It turns out that this is a problem. You cannot communicate easily about music without this nomenclature. And some aspects of music theory, and hence the details of music reading, really require some sort of note-naming system. Note-naming is helpful and necessary for certain musical tasks, especially at advanced levels. It’s become an issue this year as he’s been working with a new teacher at a new level.

The graphic above illustrates the four related aspects of pitch that a viola player, or any instrumentalist, needs to put together. Clockwise from top left:

the location of the note on the musical staff
the letter name associated with the note
the location of the note on the instrument
the sound of the note

What has become clear is that Noah connects three of those aspects just fine, but none of those three are properly connected to the note-name. When shown a note on the staff he can hum it and he can find it on his viola. When he hears a note he can tell you how it’s played on the viola and where it would lie on the staff. But the note-name? Nope. Not most of the time.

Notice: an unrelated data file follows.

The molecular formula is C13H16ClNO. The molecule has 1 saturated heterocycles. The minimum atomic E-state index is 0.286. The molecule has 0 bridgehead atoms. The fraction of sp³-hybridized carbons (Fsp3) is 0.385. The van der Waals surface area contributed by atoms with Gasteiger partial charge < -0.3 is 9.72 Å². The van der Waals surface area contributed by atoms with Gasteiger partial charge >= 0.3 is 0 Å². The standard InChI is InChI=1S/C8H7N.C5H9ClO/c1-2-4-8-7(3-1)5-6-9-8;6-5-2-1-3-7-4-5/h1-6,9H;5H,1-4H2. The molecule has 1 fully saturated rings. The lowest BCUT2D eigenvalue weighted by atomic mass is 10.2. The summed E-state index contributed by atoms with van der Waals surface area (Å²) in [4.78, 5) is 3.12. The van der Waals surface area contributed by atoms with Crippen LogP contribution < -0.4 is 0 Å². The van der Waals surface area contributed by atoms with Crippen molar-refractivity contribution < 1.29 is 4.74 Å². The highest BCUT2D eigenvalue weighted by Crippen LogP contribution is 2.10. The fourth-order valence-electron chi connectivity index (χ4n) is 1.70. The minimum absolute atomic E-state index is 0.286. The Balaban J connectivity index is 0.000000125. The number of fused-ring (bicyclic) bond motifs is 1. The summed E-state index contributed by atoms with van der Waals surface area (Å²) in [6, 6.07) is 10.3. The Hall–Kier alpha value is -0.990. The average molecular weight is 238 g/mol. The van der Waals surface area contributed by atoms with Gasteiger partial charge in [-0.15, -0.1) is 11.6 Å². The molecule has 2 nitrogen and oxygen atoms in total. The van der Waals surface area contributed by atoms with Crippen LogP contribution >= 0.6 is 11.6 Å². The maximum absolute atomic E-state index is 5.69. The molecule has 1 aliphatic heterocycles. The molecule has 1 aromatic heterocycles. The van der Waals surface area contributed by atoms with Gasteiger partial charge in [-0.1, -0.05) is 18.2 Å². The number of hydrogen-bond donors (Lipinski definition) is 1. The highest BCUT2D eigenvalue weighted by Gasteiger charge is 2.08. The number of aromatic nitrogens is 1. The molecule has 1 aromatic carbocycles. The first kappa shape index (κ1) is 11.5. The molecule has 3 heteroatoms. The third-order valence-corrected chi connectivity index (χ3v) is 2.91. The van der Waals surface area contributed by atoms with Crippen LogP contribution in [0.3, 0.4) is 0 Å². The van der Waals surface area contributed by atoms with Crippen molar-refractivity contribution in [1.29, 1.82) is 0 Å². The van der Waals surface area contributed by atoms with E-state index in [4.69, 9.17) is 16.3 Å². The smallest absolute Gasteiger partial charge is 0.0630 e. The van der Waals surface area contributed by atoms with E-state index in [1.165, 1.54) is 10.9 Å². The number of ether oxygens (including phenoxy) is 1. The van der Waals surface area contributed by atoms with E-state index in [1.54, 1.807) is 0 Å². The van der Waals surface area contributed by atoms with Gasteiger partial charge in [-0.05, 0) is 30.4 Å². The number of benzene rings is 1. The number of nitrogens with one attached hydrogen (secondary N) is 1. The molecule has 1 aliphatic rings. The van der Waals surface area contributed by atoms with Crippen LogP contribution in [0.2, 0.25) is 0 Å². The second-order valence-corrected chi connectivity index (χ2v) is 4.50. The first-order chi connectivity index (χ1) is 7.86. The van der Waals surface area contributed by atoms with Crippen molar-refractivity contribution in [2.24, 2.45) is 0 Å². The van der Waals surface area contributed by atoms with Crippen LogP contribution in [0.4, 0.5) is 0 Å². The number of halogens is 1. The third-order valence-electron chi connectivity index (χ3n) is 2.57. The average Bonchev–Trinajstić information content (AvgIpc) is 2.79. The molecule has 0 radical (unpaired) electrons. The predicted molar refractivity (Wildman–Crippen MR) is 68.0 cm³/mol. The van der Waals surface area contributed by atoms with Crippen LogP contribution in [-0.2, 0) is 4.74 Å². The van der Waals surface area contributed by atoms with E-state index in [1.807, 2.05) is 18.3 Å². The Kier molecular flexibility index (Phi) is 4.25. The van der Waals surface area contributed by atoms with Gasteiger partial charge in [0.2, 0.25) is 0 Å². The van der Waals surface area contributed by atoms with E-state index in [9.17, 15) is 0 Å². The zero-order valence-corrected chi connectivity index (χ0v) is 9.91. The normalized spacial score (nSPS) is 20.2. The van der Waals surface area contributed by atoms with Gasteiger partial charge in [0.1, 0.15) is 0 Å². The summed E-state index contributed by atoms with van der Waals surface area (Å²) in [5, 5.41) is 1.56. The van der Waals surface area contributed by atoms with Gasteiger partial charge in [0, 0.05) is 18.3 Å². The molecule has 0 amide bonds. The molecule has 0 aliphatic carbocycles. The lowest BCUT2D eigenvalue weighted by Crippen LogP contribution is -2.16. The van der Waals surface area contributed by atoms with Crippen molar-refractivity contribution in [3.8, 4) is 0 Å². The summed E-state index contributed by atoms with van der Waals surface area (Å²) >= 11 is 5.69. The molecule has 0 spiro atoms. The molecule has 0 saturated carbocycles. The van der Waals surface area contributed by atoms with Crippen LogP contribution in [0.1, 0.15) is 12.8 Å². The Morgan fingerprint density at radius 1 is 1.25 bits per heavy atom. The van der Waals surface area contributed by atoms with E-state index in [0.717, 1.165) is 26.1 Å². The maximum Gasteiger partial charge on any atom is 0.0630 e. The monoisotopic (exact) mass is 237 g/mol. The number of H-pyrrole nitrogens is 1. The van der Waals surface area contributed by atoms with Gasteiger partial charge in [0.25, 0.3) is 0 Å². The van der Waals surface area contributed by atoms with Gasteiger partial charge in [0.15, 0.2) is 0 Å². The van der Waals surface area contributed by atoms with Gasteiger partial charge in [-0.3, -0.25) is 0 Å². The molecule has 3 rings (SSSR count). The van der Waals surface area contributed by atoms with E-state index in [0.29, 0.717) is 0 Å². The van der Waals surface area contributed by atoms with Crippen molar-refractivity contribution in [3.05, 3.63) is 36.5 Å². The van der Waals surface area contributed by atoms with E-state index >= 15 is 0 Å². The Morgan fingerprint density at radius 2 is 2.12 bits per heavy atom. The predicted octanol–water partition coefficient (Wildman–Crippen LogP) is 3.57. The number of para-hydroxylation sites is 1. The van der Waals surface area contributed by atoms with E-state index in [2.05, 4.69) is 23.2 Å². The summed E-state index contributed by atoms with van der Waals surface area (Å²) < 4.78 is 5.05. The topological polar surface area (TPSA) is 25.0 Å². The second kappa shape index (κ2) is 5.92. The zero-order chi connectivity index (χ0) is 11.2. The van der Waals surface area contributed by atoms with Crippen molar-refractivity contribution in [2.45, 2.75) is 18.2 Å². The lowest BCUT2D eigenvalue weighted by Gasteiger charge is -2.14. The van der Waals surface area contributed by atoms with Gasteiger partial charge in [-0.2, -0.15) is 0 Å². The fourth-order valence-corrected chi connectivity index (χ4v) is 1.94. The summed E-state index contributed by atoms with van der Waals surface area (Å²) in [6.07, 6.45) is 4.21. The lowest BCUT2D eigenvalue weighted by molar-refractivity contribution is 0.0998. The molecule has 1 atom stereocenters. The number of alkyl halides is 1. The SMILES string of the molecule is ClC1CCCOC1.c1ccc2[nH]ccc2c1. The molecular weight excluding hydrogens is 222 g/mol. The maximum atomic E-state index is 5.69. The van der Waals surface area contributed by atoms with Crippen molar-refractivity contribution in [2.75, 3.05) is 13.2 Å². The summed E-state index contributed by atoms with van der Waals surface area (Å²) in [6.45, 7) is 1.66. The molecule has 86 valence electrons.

Only six or eight note names have much meaning for Noah — the names of his open strings and of three or four other landmark notes. And so when he needs to name a note he relies on an inefficient and intellectually taxing work-around. He figures out the interval between the unknown note and one of his “landmark notes” by mentally imagining himself fingering the notes on his viola or by imagining the sound of the unknown note and the landmark note and comparing them. He knows the name of the landmark, so he then runs through the alphabet as he counts his way back up or down the interval to the unknown note. What a lot of steps! No wonder he used to get all anxious and teary when asked to do speedy note-naming quizzes at his piano lessons, poor boy!